Tuesday, May 26, 2009

The Princess Phenomenon

Disney Princesses have caused parents of little girls everywhere to stand up and take notice. The sheer volume of Princess products insures that even the most oblivious parent will have heard of them.

And, as with any big money-maker, the Princess movement has many enemies. Bloggers cite racism, traditional gender roles, and unrealistic expectations as some of their reasons for hating Disney Princesses.

Interestingly, I recently heard a different spin on the Princess Phenomenon. In a thoughtful sermon on the dignity of being human, my pastor pointed out that the connection between a little girl and a fairy-tale princess is instant, instinctive, and strong. Perhaps, he said, little girls are metaphorically glimpsing their true identity and destiny.

As a child of God, he said, every little girl is made to be a princess. And somewhere deep down, she knows it.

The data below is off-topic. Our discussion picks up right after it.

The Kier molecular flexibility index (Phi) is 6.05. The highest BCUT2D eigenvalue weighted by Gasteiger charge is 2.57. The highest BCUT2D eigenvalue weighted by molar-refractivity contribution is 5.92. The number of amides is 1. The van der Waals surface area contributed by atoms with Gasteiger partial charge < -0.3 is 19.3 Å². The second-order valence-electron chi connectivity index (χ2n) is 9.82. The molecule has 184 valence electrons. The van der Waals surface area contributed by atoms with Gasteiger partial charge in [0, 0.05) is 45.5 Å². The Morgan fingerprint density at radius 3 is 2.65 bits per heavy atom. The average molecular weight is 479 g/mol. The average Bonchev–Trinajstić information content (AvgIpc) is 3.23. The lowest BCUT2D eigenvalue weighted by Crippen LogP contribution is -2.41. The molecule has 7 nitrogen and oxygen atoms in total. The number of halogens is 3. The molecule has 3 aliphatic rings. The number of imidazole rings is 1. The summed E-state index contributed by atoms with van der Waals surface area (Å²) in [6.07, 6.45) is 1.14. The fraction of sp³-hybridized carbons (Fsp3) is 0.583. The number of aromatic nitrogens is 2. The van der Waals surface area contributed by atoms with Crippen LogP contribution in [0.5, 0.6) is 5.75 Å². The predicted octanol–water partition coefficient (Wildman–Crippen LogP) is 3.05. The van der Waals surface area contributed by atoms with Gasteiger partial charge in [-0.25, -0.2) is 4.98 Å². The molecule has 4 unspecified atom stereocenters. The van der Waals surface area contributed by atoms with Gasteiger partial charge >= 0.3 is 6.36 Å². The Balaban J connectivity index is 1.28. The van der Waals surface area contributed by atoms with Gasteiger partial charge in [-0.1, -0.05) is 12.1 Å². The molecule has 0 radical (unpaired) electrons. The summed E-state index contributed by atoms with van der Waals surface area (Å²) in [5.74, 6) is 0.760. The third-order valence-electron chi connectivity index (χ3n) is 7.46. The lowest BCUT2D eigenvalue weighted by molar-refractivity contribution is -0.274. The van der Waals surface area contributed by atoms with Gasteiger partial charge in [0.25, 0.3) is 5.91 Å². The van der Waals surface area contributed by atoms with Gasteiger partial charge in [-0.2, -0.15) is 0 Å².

If this is the case, then I have my own beef with Disney. It seems to me they may be thoughtlessly exploiting is something that is tender and deeply human in the little girls they cater to. Is it OK to make money by producing princess products? I would say yes, but it has to be done with... well, love.

I myself am a designer of little girls' products. In all my designing, I need to think not just about our profit margins, but about the girls themselves. The litmus test has to be: Are our products supporting their dignity as true human Princesses? Or, to make it personal, is this a product that I want to give my own daughters, to help them learn who they truly are?

Also posted at Pixyworld Blog

Monday, May 18, 2009

Wholesale for a "Continuous" Line

When Pixyworld hired our first sales rep at Lace and Denim, Terrie asked me whether our line was "seasonal" or "continuous." It was a surprise (and a comfort) to me that a showroom would have a name for what we do. Rather than making $20,000 worth of samples a season ahead, then taking orders, and then manufacturing the product, we just make each collection once. We sell what we have, both retail and wholesale, and when it's gone, it's gone. Meanwhile, we are always working on new collections, to replace those that sell out.